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Question: What leads to the proliferation of neglected tropical diseases?


Josh Ruxin: The neglected tropical diseases are diseases which you can tell by their name are terribly neglected. It means that they have not received the level of interest, investment or intervention that they deserve over the years, and yet by some estimates they actually the largest disease burden on the planet today.


One of the most common neglected tropical diseases are intestinal worms. These are worms which embed themselves in the bowel. They can result in malnutrition, vitamin deficiencies, diarrhea, and ultimately making children and adults as well more susceptible to other diseases.


This is really important take away on the NTDs as they’re called, the neglected tropical diseases. Some of them appear to actually be linked to other diseases. Recent data just out in the past couple of months shows that one of these NTDs, schistosomiasis, can raise the rate of HIV/AIDS infection by threefold in women.


How does that happen? Schistosomiasis is a particularly pernicious disease carried by snails and the parasite can actually result in vaginal lesions which make a woman more likely to contract HIV/AIDS during sexual intercourse.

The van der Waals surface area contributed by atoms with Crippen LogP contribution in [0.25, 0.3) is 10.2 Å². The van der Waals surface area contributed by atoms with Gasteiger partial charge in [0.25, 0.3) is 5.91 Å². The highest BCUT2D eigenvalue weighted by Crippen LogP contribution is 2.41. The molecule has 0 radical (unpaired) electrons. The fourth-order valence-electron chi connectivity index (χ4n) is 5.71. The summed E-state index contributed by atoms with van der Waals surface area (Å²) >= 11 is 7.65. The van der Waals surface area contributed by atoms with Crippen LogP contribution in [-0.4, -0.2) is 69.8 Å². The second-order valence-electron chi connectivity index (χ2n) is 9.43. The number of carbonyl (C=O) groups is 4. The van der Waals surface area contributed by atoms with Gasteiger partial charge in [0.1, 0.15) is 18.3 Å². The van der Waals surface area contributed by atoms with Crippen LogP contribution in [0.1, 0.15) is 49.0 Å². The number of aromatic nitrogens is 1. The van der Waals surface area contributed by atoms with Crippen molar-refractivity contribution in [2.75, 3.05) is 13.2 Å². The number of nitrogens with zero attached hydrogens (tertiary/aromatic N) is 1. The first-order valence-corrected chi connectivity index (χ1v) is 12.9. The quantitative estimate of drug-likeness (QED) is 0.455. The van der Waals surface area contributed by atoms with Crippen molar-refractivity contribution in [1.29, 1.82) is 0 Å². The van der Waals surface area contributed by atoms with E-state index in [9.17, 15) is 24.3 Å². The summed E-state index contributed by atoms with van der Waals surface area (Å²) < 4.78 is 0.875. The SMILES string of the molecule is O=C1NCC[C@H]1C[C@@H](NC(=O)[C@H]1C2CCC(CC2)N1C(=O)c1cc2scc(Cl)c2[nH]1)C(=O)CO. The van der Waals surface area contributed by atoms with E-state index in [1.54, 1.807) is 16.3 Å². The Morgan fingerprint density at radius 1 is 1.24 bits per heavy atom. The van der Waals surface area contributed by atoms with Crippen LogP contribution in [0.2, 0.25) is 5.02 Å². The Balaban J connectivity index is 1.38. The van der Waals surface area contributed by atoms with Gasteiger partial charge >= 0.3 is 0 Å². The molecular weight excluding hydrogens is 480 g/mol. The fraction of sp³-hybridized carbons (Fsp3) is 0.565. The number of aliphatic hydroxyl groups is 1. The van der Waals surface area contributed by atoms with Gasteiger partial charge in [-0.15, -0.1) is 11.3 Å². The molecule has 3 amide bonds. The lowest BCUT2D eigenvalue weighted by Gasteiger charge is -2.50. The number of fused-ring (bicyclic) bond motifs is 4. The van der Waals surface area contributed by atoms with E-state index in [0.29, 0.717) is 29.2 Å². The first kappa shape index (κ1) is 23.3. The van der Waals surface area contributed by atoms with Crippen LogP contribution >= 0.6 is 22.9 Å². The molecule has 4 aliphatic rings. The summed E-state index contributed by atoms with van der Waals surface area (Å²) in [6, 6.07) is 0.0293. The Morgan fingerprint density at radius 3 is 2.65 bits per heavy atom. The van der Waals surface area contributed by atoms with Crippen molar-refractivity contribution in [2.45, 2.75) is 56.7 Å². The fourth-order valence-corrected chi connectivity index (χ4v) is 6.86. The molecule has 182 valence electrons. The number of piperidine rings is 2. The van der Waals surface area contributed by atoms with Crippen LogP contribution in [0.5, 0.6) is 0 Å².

Preventing these diseases and treating these diseases is critical. What does it take to treat them? We already know that. It cost between 35 and 50 cents for well known treatments, many of which are available by donation, to treat kids and to treat adults for these diseases. But treatment alone is not the answer. What else is needed is actually access to clean water, basic hygiene and sanitation and basic hygienic practices in order to avoid the transmission of these NTDs in the first place.


This is probably one of the areas of global health where we can have the most bang for a buck. A lot of people are extremely critical of vertical solutions, just focusing on one disease or another disease. But in the case of neglected tropical disease, this is something that can be done through schools. It can be done through existing health centers. There is not a massive incremental cost. It doesn’t take a lot more time to do. And yet it actually has a domino effect on taking out other diseases downstream and overall improving lives and improving productivity.



Recorded on: June 3, 2009.


The Disease Domino Effect

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